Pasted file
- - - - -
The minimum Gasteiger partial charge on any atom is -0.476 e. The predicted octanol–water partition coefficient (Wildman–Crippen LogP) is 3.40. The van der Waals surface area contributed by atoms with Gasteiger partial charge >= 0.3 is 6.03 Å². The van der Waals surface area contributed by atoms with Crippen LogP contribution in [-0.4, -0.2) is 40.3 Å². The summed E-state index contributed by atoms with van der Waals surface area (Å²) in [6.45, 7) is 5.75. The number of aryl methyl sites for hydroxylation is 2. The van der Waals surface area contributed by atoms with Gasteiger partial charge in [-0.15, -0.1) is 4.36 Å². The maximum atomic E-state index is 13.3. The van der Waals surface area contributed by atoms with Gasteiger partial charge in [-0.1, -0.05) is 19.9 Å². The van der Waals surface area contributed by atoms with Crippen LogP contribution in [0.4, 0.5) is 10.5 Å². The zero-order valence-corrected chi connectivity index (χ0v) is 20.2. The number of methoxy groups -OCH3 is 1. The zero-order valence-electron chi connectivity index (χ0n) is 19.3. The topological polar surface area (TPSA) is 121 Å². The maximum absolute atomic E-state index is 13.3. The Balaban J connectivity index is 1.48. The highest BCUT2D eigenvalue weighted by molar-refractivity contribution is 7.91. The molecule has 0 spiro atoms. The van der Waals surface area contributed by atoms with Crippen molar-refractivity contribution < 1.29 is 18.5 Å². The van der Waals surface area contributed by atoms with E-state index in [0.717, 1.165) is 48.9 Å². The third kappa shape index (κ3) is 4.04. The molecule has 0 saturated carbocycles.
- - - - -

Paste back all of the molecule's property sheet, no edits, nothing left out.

The minimum Gasteiger partial charge on any atom is -0.476 e. The predicted octanol–water partition coefficient (Wildman–Crippen LogP) is 3.40. The van der Waals surface area contributed by atoms with Gasteiger partial charge >= 0.3 is 6.03 Å². The van der Waals surface area contributed by atoms with Crippen LogP contribution in [-0.4, -0.2) is 40.3 Å². The summed E-state index contributed by atoms with van der Waals surface area (Å²) in [6.45, 7) is 5.75. The number of aryl methyl sites for hydroxylation is 2. The van der Waals surface area contributed by atoms with Gasteiger partial charge in [-0.15, -0.1) is 4.36 Å². The maximum atomic E-state index is 13.3. The van der Waals surface area contributed by atoms with Gasteiger partial charge in [-0.1, -0.05) is 19.9 Å². The van der Waals surface area contributed by atoms with Crippen LogP contribution in [0.4, 0.5) is 10.5 Å². The zero-order valence-corrected chi connectivity index (χ0v) is 20.2. The number of methoxy groups -OCH3 is 1. The zero-order valence-electron chi connectivity index (χ0n) is 19.3. The topological polar surface area (TPSA) is 121 Å². The maximum absolute atomic E-state index is 13.3. The Balaban J connectivity index is 1.48. The highest BCUT2D eigenvalue weighted by molar-refractivity contribution is 7.91. The molecule has 0 spiro atoms. The van der Waals surface area contributed by atoms with Crippen molar-refractivity contribution < 1.29 is 18.5 Å². The van der Waals surface area contributed by atoms with E-state index in [0.717, 1.165) is 48.9 Å². The third kappa shape index (κ3) is 4.04. The molecule has 0 saturated carbocycles.